Torah Weekly

For the week ending 9 January 2016 / 28 Tevet 5776

Parshat Vaera

by Rabbi Yaakov Asher Sinclair -
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G-d tells Moshe to inform the Jewish People that He is going to take them out of Egypt. However, the Jewish People do not listen. G-d commands Moshe to go to Pharaoh and ask him to free the Jewish People. Although Aharon shows Pharaoh a sign by turning a staff into a snake, Pharaoh's magicians copy the sign, emboldening Pharaoh to refuse the request. G-d punishes the Egyptians and sends plagues of blood and frogs, but the magicians copy these miracles on a smaller scale, again encouraging Pharaoh to be obstinate. After the plague of lice, Pharaoh's magicians concede that only G-d could be performing these miracles. Only the Egyptians, and not the Jews in Goshen, suffer during the plagues. The onslaught continues with wild animals, pestilence, boils and fiery hail. However, despite Moshe's offers to end the plagues if Pharaoh will let the Jewish People leave, Pharaoh continues to harden his heart and refuses.


Longing For Redemption

“And I will bring you out, and I will rescue you, and I will redeem you and I will take you...” (6:6-8)

The Jewish People have experienced four great exiles: Babylon; Persia and Medea; Greece, and our current and longest exile — that of Rome and its cultural heirs.

These four exiles are hinted to in the verse in this week’s Torah portion, “And I will bring you out, and I will rescue you, and I will redeem you and I will take you...”

The matrix and seed of these four exiles is that of Egypt.

We say in the Kedusha prayer (Nusach Sefarad) “I have redeemed you — the last as the first.” As our final redemption nears, it mirrors more and more that first redemption from Egypt three and a half thousand yeas ago.

The greatest strength that the Jewish People has in exile is the longing for redemption. As the Jewish People cried out to G-d under the crushing oppression of Egypt, so we too must cry out, “G-d, we long for Your salvation!”, however far we feel from meriting that deliverance.

We are currently in the month of Tevet.

Each of the twelve months of the Jewish Year corresponds to one of the Twelve Tribes. The Vilna Gaon, the Arizal and others parallel the Hebrew months with the order of the encampment of the tribes as they journeyed through the desert. According to this calculation, our current month, Tevet, corresponds to the tribe of Dan.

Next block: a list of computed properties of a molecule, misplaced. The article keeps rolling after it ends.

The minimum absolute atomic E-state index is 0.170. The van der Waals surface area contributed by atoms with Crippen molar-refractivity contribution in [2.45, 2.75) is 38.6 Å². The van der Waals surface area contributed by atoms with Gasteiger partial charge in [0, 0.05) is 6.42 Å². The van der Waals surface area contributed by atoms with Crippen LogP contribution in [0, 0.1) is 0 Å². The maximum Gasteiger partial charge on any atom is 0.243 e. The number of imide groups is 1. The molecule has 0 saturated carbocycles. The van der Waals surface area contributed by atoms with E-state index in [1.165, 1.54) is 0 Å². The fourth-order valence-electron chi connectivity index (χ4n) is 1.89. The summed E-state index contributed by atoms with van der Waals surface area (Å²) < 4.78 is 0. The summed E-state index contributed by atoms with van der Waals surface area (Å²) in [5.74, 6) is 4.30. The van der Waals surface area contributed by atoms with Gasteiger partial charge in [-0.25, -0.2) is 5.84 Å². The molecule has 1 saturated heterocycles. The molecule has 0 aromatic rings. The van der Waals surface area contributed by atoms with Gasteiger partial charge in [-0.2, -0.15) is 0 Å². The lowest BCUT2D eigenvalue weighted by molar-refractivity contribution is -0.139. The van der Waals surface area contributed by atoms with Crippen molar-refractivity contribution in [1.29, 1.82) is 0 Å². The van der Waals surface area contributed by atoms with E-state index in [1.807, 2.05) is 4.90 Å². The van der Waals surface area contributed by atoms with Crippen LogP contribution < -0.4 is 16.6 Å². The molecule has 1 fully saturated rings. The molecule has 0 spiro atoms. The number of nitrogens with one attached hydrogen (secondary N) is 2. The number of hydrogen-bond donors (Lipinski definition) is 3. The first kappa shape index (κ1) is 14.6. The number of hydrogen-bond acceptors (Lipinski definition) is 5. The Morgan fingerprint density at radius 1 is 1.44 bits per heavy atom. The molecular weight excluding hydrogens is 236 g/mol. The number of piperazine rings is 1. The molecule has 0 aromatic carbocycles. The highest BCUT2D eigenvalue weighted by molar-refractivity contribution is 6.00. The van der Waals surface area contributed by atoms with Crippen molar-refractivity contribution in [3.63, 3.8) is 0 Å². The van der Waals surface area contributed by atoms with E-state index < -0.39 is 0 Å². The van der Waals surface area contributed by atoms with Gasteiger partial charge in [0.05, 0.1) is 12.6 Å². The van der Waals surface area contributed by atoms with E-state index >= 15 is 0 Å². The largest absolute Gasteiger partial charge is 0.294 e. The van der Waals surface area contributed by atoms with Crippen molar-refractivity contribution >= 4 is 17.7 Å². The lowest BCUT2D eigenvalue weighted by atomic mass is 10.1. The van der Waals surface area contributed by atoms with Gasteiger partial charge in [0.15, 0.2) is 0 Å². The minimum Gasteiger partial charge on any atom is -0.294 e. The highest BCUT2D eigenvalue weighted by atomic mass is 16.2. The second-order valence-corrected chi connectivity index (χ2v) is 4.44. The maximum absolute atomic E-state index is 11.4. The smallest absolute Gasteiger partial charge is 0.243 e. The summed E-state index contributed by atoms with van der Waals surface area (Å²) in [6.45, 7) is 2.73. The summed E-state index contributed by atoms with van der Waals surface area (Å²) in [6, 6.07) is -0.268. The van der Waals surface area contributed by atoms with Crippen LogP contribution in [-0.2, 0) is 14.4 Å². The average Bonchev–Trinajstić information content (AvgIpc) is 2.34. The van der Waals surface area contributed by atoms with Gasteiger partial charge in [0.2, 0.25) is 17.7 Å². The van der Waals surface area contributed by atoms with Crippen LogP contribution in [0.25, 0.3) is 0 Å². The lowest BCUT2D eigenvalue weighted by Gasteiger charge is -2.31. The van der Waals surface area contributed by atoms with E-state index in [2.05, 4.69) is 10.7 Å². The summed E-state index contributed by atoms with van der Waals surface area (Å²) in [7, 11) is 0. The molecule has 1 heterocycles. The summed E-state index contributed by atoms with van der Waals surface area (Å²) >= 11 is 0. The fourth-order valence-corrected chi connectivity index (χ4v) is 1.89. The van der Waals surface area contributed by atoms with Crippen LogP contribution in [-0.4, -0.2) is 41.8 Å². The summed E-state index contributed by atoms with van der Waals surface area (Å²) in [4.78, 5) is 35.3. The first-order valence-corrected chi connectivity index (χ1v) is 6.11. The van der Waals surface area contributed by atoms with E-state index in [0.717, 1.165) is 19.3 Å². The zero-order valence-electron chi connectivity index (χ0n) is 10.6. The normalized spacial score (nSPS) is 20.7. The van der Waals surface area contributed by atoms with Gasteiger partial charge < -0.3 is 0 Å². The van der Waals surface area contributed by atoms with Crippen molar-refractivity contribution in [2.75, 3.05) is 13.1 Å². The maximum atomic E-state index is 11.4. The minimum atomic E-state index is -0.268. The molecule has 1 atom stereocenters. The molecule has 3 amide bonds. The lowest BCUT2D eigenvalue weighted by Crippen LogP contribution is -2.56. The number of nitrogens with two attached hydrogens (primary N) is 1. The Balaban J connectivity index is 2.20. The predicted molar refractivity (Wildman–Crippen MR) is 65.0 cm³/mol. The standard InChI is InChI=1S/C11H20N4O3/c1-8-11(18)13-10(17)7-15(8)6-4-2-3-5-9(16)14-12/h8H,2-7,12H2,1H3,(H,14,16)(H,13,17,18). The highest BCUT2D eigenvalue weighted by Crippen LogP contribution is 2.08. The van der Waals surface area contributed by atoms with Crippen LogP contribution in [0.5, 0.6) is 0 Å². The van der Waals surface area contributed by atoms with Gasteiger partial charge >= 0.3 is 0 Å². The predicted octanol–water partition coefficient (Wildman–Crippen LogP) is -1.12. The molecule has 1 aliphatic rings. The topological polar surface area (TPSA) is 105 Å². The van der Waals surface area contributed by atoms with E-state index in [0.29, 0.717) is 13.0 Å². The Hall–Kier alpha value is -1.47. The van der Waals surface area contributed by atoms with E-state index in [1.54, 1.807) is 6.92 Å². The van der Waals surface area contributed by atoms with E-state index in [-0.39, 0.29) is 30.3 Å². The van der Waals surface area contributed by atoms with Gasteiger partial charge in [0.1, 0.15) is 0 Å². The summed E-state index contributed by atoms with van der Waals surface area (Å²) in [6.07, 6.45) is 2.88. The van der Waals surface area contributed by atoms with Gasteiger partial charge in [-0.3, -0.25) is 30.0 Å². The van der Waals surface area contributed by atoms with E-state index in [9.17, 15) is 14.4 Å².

We are a lot like Dan.

All the Tribes were holy but they were not on the same level. Dan is known as the yarud sh’bashvatim – the lowest of the Tribes. It was the tribe in which idol worship was so rampant that the Clouds of Glory which escorted the Jewish People through the desert would not accompany them. In the Book of Devarim (29:17), when Moshe warns of the possibility of “a man or a woman or a family or a tribe turning away from G-d”, our Sages understand that the Torah is referring to the tribe of Dan.

And even at the height of the revelation at the splitting of the sea, where the lowliest servant saw more than what was revealed to the prophet Yechezkel ben Buzi when G-d showed him the mystical secrets of the interface between this world and the realities beyond this world, even then, Dan carried idols with them into the sea.

Yet, despite this, there are only two tribes in Yaakov’s blessings who are referred to as “Gur Aryeh” (lion cub): Dan, and Yehuda the tribe of the Kings of Yisrael. Yehuda is known as “Gur Aryeh Yehuda”, and Dan as “Dan Gur Aryeh”. What is the connection between Yehuda, whose very name contains the ineffable four-letter Name of G-d, and Dan, the most distant from that loftiness?

In the middle of Yaakov’s blessing to Dan at the end of the Book of Genesis, he suddenly says, “For Your salvation I long, G-d!” What is the meaning of this interjection that ostensibly has nothing to do with what precedes it?

The Midrash describes Dan as a bitter people. They know how pathetic idol worship is and they long to escape from it. They long with all their heart to be saved. “For Your salvation I long, G-d!” It is this longing that makes them a significant and irreplaceable part of the Jewish People.

The Jewish People are compared to the body of a man. As each generation passes, we descend to a lower level. Our generation is called the “Ikveta d’Mashicha”. Ikveta is connected to the word in Hebrew for a “heel” — ekev.We are the generation of the heel. The lowest part of the body.

When we look at ourselves and see how pathetic are most of our thoughts and aspirations, polluted by the exile in a world that has lost all connection to propriety, all we can cry out is “For Your salvation I long, G-d!”

But that is our strength. We know who we are. We know where we are. And we long to escape. It is that longing that will surely bring Mashiach very soon.

“I have redeemed you — the last as the first.”

  • Sources: Sefer Yetzira; Tur Orach Chaim 417; Bamidbar 2; Pesikta d’Rav Kahana 3:12; Midrash Tanchuma Ki Tissa 13; thanks to Rabbi Doniel Baron

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